Some folks have been asking me to post my Lenny intros here, so here you go. This is from Lenny No. 47.
I’m writing to you in a GREAT MOOD because I just finally got my air conditioner fixed after five straight days of near-90-degree heat in my apartment. It did not feel good, as anyone who follows me on Twitter can attest. My ability to withstand this trial is on point, though, because, as Jenni said in an email: “There’s a real physical/mental endurance theme this week, and I’m into it!” I’m into it too.
Ottavia Bourdain kicks the issue off, telling us about her jujitsu training. Years of practice have given her incredible mental and physical toughness, as well as the quiet confidence of knowing she can take down an opponent twice her size. Another athlete, Olympic runner Alexi Pappas, shares her story about the pain that athletes endure and the way she has learned to parse that pain in her head. Pushing our bodies can bring great rewards — but that doesn’t mean it doesn’t hurt.
Other trials are not chosen ones. Megan Kelly and Claire Typaldos recount their time working at a refugee camp in Greece where migrants, having survived a treacherous sea journey, were often left in political limbo, at the mercy of international tribunals made up of the very countries that persecute them. The people living in camp Moria, despite being stateless and in constant peril of forced repatriation, nonetheless found moments of happiness, beauty, and even hope — until they were made to leave their temporary haven.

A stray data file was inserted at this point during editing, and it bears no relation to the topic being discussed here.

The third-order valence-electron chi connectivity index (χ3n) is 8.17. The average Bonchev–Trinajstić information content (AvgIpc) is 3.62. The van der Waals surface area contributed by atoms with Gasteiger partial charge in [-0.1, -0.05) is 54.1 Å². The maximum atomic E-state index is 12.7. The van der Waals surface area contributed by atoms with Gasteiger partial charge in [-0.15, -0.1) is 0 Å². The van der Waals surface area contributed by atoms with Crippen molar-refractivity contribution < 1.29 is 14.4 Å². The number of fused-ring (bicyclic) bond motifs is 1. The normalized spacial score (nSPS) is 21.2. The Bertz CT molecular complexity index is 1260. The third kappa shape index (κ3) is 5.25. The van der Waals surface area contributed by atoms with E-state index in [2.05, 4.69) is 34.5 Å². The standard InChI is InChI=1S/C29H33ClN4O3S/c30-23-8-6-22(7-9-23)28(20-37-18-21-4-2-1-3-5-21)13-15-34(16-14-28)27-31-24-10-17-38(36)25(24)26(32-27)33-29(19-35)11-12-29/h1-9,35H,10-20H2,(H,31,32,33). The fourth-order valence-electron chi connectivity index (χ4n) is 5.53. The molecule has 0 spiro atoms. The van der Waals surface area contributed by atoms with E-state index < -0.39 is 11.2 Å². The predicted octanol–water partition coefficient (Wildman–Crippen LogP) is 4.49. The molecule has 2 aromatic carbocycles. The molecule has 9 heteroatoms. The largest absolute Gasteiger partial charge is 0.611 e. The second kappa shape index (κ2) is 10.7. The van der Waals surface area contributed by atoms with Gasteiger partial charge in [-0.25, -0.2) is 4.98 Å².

Also in this issue, our contributing writer Kaitlyn Greenidge interviews the writer Natashia Deon, and our deputy editor Laia Garcia talks with Tabitha Soren about her photography. (Yes, that Tabitha Soren.) What I like about these pieces is not only the opportunity to hear from two complex female artists, but also that both have used their storytelling and observational skills to excel in many ways. Deon is a novelist and a defense lawyer; Soren is a photographer, a documentarian, and was once the journalist from MTV News that I, for one, dreamed of being.
My Great Air-Conditioning Struggle of 2016 does not compare to the challenges any of these women have conquered, by a long shot. It did bring me perspective, though, which is the very least any shitty experience can do. If you, Lenny readers, are going through a thing right now, I’m sending you my very best thoughts for cool air on the other side.